EARLY CHILDHOOD EDUCATION — the president proposed “working with states to make high-quality preschool available to every child in America,” adding that “every dollar we invest in high-quality early education can save more than seven dollars later on – by boosting graduation rates, reducing teen pregnancy, even reducing violent crime. In states that make it a priority to educate our youngest children, like Georgia or Oklahoma, studies show students grow up more likely to read and do math at grade level, graduate high school, hold a job, and form more stable families of their own. So let’s do what works, and make sure none of our children start the race of life already behind. Let’s give our kids that chance.”
The idea of universal pre-K is supported by education experts, and advocacy groups like the Urban League, particularly given the higher dropout rates, and lower graduation rates plaguing black Americans.
It appears the plan will be modeled on one proposed by the Center for American Progress, which centered around giving parents financial help affording childcare and adding funding to Head Start. The approximately $10 billion program would also involve helping states fully fund early childhood and preschool programs. (Photo by Tim Boyle/Newsmakers)
CLIMATE CHANGE — The president said: “…for the sake of our children and our future, we must do more to combat climate change. Yes, it’s true that no single event makes a trend. But the fact is, the 12 hottest years on record have all come in the last 15. Heat waves, droughts, wildfires, and floods – all are now more frequent and intense. We can choose to believe that Superstorm Sandy, and the most severe drought in decades, and the worst wildfires some states have ever seen were all just a freak coincidence. Or we can choose to believe in the overwhelming judgment of science – and act before it’s too late.”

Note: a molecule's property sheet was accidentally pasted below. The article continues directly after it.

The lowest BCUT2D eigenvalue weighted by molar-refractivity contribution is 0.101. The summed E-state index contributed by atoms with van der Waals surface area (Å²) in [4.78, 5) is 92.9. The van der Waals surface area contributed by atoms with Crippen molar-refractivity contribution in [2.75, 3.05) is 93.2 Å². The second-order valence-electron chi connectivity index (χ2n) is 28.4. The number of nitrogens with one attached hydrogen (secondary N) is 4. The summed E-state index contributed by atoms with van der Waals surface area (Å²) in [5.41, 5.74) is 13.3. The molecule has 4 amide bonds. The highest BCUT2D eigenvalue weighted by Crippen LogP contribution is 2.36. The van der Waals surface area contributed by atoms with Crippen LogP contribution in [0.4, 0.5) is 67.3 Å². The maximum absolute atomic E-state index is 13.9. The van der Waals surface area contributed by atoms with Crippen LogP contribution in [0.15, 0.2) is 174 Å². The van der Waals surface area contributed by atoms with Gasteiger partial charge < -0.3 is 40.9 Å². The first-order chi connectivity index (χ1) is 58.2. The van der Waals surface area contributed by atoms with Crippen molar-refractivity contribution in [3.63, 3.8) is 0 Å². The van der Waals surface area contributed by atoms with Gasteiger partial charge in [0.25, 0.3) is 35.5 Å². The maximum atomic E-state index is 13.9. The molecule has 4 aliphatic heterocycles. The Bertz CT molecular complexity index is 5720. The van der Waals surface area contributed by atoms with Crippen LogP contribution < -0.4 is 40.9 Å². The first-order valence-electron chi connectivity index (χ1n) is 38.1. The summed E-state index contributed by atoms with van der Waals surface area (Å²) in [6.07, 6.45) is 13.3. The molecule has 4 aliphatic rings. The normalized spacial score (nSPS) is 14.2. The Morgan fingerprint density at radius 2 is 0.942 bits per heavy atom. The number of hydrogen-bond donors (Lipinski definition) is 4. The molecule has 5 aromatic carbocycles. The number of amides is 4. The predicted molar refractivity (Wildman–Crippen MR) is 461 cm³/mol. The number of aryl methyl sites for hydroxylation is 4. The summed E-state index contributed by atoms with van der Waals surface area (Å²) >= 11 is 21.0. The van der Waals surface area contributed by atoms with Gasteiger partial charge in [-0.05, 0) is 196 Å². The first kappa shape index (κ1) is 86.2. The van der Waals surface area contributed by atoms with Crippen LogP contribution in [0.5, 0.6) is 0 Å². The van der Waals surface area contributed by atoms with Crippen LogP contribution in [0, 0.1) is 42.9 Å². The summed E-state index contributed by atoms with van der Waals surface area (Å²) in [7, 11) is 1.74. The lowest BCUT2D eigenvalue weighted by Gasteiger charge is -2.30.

Storms like Hurricane Katrina, which has left a lasting and devastating imprint on Louisiana, particularly in impoverished black communities, is just one example of the cost of doing nothing.
So what can be done? The president called for Congress to pass a “cap and trade” bill, which taxes carbon emissions, and which was once championed by his rival, Arizona Republican Senator John McCain. (Photo of FEMA camps in the aftermath of Hurricane Katria, by Mario Tama/Getty Images)
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President Obama hit the road Wednesday to stump for the ideas he outlined in his first State of the Union address of his second term the night before.
In that address, Obama presented a number of ideas that he challenged Congress to get behind, from early childhood education to gun control. So what are the ten big takeaways from the speech, that could impact your life?